Delirium Tremens is the last stage. This manifest as tremors, hallucinations, and disorientation. Thankfully it is extremely rare, and most in recovery will not get any stage 3 symptoms. This stage starts approximately 48 hours after your last drink and can last up to 10 days. Stage 3 symptoms will require others to support you if you get it, and very serious as you’ll not be in control of your faculties and may harm yourself or others. 

What is the longer-term influence of alcohol withdrawal?

After one to two weeks of being away from alcohol, your official detox ends, and your body starts to recover. While the body is robust and will start healing in all parts of the body, like the brain and liver, it can take years to rebuild. During this time, your serotonin will be depleted, so you may feel more anxious and depressed during the early months of this rebuild process.

Alcohol, however, also affects your memory and can shrink the brain. Over time you’ll find that your memory starts to improve, and you gain better brain functionality as it repairs itself.

In your first month away from alcohol, you can expect that your sleeping improves and your liver will start working better. In general, you’ll feel healthier. You’ll feel healthier but make sure you don’t overdo anything. Think of your recovery in terms of mind-body-spirit. Eat rich nourishing foods free of chemicals to ensure you get the right vitamins your body needs to repair itself. 

Also, take some light exercise and build up in very gradual increments; otherwise, you’ll feel tired and irritated initially. Over time the discomfort of doing exercise will go, and your system will cope better. In terms of spirit, make sure you take time for yourself and perhaps find a new stimulus to help keep your mind entertained and away from alcohol. Overall, remember during this time to consciously pace yourself and likewise give yourself a prod if you’re under-attentive to your needs.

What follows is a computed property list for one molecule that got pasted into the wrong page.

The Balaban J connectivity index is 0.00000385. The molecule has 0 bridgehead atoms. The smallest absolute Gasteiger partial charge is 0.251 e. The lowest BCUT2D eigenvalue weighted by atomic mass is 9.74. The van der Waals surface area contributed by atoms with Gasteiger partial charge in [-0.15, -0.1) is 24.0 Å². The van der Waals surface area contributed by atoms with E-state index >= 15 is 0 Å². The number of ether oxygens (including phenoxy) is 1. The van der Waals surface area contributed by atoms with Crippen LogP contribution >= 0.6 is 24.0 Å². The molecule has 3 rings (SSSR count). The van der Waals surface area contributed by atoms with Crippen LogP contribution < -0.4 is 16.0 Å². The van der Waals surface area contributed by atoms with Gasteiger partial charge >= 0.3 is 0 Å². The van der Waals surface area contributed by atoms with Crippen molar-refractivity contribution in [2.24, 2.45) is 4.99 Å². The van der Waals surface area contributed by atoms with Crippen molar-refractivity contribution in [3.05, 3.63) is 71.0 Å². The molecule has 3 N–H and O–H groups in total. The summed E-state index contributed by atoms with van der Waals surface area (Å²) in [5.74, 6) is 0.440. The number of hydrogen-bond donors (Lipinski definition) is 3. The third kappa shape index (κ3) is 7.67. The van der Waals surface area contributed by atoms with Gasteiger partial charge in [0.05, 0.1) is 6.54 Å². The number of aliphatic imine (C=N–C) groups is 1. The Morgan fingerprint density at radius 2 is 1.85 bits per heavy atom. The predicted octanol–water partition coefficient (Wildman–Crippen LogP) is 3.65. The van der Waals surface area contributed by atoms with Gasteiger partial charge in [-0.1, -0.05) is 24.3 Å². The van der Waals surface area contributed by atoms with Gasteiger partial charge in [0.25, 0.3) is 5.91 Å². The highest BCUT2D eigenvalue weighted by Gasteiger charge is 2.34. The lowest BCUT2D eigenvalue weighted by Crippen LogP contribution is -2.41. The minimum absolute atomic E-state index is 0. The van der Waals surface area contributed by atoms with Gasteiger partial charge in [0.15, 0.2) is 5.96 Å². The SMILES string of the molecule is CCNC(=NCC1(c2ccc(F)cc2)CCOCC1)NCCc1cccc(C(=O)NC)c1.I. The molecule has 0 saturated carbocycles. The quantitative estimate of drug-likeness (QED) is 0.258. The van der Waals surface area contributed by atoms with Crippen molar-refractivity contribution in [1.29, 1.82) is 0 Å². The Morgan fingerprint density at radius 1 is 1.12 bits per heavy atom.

Being alert to the steps above and how to manage the longer-term stresses will help you overcome alcoholism and stop you from reverting to it.   

Reach Out for Help

Palm Beach Recovery Center is a multi-faceted organization that uses a whole host of different methods that are tailored to our attendees and loved ones. Our alternative treatment programs are designed to offer you the entire solution to withdrawal pains. We offer; massage, acupuncture, chiropractic, sound therapy, and yoga to complement your medical treatment. 

In addition, we understand that this is a challenging time for you, but you must get help and stay with the Alcohol Detox program until you’re ready to get on with your life. We can help you verify your insurance to see what is covered, fill out this form or give us a call. (561) 556-1480   

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About the Author:

Kristin completed her Master’s in Social Work from Colorado State University and is a qualified supervisor in the state of Florida. Kristin has dedicated her entire career to the study and treatment of substance use and mental health issues affecting people of all ages for over 15 years. Kristin is passionate about impacting the field of addiction and mental health disorders. She provides ethical, evidence-based treatment and is passionate about providing education to the families and loved ones, on the disease of addiction.

Read Our Editorial Policy

To guarantee that all of our information is accurate, we ensure that all our sources are reputable. That means every source is authenticated and verified to be backed only by medical science.